Cindy Sherman


Cindy Sherman’s work has always been about time. She exaggerates photography’s tension between past and present tense, between the vague memory of something you might have seen and what you’re seeing now, between the image’s subjunctive of what could be and the reality of what is. In her new series, she does this by dressing up as movie stars from the days of black-and-white film and photographing herself in vivid, garish color.  She clowns her glamourous guises by painting dainty doll lips on her real ones, and sticking colored claws on her nails. The computer-generated backgrounds enhance the effect: lurid and blurred, they have spindly winter trees whose branches bleed into the sky, or clouds filtered to look embossed. Sherman has been working with digital photography for over decade and Photoshop half that long; she has said that she wants to move on to moving images next, and this series feels like a cathartic coda to her digital transition, from the status of the photograph as memory’s material form to part of a present that swallows everything in itself. —Brian Droitcour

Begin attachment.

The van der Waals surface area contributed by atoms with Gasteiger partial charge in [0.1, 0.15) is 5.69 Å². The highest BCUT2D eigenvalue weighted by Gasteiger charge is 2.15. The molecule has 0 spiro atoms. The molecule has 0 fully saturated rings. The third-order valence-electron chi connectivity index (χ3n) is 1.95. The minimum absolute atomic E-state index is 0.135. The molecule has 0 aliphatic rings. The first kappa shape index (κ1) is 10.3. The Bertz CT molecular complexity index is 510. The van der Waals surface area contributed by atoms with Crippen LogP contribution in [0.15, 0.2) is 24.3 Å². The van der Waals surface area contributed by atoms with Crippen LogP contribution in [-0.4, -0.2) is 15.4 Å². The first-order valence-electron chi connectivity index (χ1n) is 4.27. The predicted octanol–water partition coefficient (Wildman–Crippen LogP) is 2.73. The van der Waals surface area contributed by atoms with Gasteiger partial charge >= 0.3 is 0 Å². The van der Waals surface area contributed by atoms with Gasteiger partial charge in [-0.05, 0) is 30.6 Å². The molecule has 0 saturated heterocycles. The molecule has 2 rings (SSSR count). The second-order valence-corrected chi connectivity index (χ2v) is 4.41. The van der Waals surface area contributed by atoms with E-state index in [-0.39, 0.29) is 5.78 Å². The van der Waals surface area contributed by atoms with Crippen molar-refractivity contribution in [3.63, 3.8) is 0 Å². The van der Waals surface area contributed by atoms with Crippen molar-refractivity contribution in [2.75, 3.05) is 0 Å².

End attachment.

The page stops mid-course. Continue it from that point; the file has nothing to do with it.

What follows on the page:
Pictured: Cindy Sherman: Untitled, 2016, dye sublimation metal print, 44½ by 33½ inches. Courtesy Metro Pictures, New York.